The steps are vee-bottomed also, that is to say, there is no flattening out from bows to front step nor from front to rear step. The main (front) step is open, i.e. water is a owed to enter into the angle formed by the step bottom and the main planking. In the case of the rear step a different arrangement has been employed. The face of this step is closed, and the whole interior of the step is water- and airtight except for small vent holes inside the hull to prevent bursting.

Just aft of the rear step is a small water rudder and tail skid combined. The shape and general design of this water rudder will be gathered from the accompanying sketch. The rudder1 is sprung by an oleo-pneumatic combination, and has been found, in spite of its position, immediately aft of the step, where one might expect it to be working in very disturbed water, to be very effective, not only in the water but also when performing the function of a steering tail skid.

view of the 2 cockpits of the Vickers 54 Viking Mk IV amphibious biplane

Photograph taken at the Brooklands Museum, Weybridge, Surrey, England

Except for minor improvements the amphibian gear remains almost identical with that of the older model. Certain parts have been strengthened up or simplified, but the general principle remains the same. The telescopic vertical tube carrying the wheel is pivoted at its upper end, "which has a wormwheel engaging with a worm on the end of a shaft running across the hull. This shaft is rotated by a wheel in front of the pilot via chains, and in rotating operates the vertical shaft which terminates at its lower end in a star wheel engaging with holes in the quadrant bolted to the sides of the hull. In rotating, the shaft swings the wheel forward and upward. As the arm of the wheel is long, and that of the operating shaft very short, the process of raising the wheel takes some little time. This, however, is of small importance, since there is scarcely any likelihood of the wheels having to be raised in a hurry.

Lowering the wheels is a performance occupying a few seconds only, and in case of engine failure while flying over land it is therefore an easy matter to lower the wheels before a landing has to be made. The lower ends of the telescopic tubes are housed in a phosphor-bronze casting which has a substantial lip gripping another casting permanently fixed on the hull, and with which it engages only when the wheel is right down. The outward pull caused by the wheel at this point is transmitted across the hull by special strutting and wiring in way of step, so that there should be no possibility of it pulling off, even in a rough landing.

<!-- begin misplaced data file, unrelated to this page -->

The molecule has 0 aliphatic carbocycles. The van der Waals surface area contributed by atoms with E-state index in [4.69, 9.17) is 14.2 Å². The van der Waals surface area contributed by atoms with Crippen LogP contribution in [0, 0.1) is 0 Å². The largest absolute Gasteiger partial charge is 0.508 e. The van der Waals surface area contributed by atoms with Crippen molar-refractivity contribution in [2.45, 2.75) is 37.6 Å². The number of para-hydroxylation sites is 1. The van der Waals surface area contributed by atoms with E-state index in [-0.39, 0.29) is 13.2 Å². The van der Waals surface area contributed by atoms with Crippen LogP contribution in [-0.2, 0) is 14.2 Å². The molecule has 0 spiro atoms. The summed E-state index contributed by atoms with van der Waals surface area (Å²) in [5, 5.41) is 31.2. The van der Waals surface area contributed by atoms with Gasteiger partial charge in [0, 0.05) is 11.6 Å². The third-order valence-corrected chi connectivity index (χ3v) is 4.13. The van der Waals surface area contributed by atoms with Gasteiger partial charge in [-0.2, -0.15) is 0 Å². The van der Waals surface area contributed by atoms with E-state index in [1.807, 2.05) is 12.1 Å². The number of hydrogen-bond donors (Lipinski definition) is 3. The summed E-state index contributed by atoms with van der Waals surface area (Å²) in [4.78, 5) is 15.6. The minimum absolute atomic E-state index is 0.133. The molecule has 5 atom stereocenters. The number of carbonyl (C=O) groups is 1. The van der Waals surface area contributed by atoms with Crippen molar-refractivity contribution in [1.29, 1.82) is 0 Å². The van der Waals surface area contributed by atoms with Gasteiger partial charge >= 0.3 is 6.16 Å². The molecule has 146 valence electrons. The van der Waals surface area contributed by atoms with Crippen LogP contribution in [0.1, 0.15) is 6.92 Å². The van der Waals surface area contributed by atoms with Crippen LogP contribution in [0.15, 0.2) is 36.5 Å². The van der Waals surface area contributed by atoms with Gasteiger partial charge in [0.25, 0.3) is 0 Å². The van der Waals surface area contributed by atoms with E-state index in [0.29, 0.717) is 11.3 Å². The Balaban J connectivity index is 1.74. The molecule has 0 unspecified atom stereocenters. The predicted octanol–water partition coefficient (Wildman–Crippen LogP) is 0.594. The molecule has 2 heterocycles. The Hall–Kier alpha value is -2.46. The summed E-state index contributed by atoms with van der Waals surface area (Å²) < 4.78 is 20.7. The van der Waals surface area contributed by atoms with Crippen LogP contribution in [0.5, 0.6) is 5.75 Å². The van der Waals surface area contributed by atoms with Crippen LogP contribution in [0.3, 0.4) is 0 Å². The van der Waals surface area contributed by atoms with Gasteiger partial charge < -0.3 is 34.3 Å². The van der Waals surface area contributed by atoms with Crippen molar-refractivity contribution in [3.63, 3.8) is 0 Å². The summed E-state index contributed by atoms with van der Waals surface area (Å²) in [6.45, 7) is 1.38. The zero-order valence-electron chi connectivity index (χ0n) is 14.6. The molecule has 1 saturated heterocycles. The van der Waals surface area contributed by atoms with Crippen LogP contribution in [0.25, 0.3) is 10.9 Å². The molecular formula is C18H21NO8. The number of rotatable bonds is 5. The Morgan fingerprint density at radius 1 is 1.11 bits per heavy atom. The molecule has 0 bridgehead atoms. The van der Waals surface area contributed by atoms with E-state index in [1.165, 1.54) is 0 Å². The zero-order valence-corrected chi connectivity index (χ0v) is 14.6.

One very important addition has been made to the landing .gear, i.e. the fitting' of band brakes. The manner in which these have been designed to allow of the upward travel of the wheels is most ingenious. The operating .gear consists of "two separate units. One remains fixed on the hull and the other travels up with the wheel. One of our sketches shows the gear, and is, we think, self-explanatory. The curved portion of the vertical rocker on the side of the hull is, of course, shaped to the arc of a circle having the main pivot as its centre and the distance from this to the end of the lower-system lever as radius. The whole is extremely neat and light, and must be the outcome of many other alternatives. The effect of the band brakes is to enable the machine to be pulled up in about a third of the distance required without the use of brakes, so that their fitting has evidently been extremely worthwhile. In order to avoid one brake being applied harder than the other a compensating device of the usual form has been incorporated. Flight 1920